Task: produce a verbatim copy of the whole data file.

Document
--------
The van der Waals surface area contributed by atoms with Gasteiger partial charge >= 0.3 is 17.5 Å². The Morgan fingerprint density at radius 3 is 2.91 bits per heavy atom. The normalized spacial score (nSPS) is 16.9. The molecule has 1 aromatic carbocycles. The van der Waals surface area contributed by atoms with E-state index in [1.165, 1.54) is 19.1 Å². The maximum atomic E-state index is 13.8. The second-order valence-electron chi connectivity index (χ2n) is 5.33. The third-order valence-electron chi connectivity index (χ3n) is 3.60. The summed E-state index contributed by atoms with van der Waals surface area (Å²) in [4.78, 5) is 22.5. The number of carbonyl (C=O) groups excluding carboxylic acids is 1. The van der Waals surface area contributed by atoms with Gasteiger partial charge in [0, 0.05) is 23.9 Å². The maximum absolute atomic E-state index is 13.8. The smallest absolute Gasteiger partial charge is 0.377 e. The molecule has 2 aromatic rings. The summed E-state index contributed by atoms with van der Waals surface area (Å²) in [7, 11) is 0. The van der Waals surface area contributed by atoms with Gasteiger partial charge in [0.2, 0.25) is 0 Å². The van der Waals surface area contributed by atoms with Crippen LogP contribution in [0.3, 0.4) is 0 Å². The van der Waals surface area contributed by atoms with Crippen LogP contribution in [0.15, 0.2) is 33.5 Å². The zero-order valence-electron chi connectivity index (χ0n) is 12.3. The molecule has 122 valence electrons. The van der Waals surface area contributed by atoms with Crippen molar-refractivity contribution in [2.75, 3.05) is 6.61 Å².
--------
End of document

The van der Waals surface area contributed by atoms with Gasteiger partial charge >= 0.3 is 17.5 Å². The Morgan fingerprint density at radius 3 is 2.91 bits per heavy atom. The normalized spacial score (nSPS) is 16.9. The molecule has 1 aromatic carbocycles. The van der Waals surface area contributed by atoms with E-state index in [1.165, 1.54) is 19.1 Å². The maximum atomic E-state index is 13.8. The second-order valence-electron chi connectivity index (χ2n) is 5.33. The third-order valence-electron chi connectivity index (χ3n) is 3.60. The summed E-state index contributed by atoms with van der Waals surface area (Å²) in [4.78, 5) is 22.5. The number of carbonyl (C=O) groups excluding carboxylic acids is 1. The van der Waals surface area contributed by atoms with Gasteiger partial charge in [0, 0.05) is 23.9 Å². The maximum absolute atomic E-state index is 13.8. The smallest absolute Gasteiger partial charge is 0.377 e. The molecule has 2 aromatic rings. The summed E-state index contributed by atoms with van der Waals surface area (Å²) in [7, 11) is 0. The van der Waals surface area contributed by atoms with Gasteiger partial charge in [0.2, 0.25) is 0 Å². The van der Waals surface area contributed by atoms with Crippen LogP contribution in [0.3, 0.4) is 0 Å². The van der Waals surface area contributed by atoms with Crippen LogP contribution in [0.15, 0.2) is 33.5 Å². The zero-order valence-electron chi connectivity index (χ0n) is 12.3. The molecule has 122 valence electrons. The van der Waals surface area contributed by atoms with Crippen molar-refractivity contribution in [2.75, 3.05) is 6.61 Å².